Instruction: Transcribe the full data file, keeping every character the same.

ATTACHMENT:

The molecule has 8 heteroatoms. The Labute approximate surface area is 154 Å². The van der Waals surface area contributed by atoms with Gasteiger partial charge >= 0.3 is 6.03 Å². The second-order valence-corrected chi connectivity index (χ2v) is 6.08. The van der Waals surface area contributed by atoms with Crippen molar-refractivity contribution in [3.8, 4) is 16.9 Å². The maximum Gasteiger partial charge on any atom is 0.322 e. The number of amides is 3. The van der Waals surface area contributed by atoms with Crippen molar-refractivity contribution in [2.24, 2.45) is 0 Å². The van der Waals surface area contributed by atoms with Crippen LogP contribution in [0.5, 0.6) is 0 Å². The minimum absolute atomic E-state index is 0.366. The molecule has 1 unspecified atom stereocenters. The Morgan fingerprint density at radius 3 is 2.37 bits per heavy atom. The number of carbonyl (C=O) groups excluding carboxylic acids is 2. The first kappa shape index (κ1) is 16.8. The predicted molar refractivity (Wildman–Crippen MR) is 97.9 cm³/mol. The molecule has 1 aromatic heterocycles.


The molecule has 8 heteroatoms. The Labute approximate surface area is 154 Å². The van der Waals surface area contributed by atoms with Gasteiger partial charge >= 0.3 is 6.03 Å². The second-order valence-corrected chi connectivity index (χ2v) is 6.08. The van der Waals surface area contributed by atoms with Crippen molar-refractivity contribution in [3.8, 4) is 16.9 Å². The maximum Gasteiger partial charge on any atom is 0.322 e. The number of amides is 3. The van der Waals surface area contributed by atoms with Crippen molar-refractivity contribution in [2.24, 2.45) is 0 Å². The van der Waals surface area contributed by atoms with Crippen LogP contribution in [0.5, 0.6) is 0 Å². The minimum absolute atomic E-state index is 0.366. The molecule has 1 unspecified atom stereocenters. The Morgan fingerprint density at radius 3 is 2.37 bits per heavy atom. The number of carbonyl (C=O) groups excluding carboxylic acids is 2. The first kappa shape index (κ1) is 16.8. The predicted molar refractivity (Wildman–Crippen MR) is 97.9 cm³/mol. The molecule has 1 aromatic heterocycles.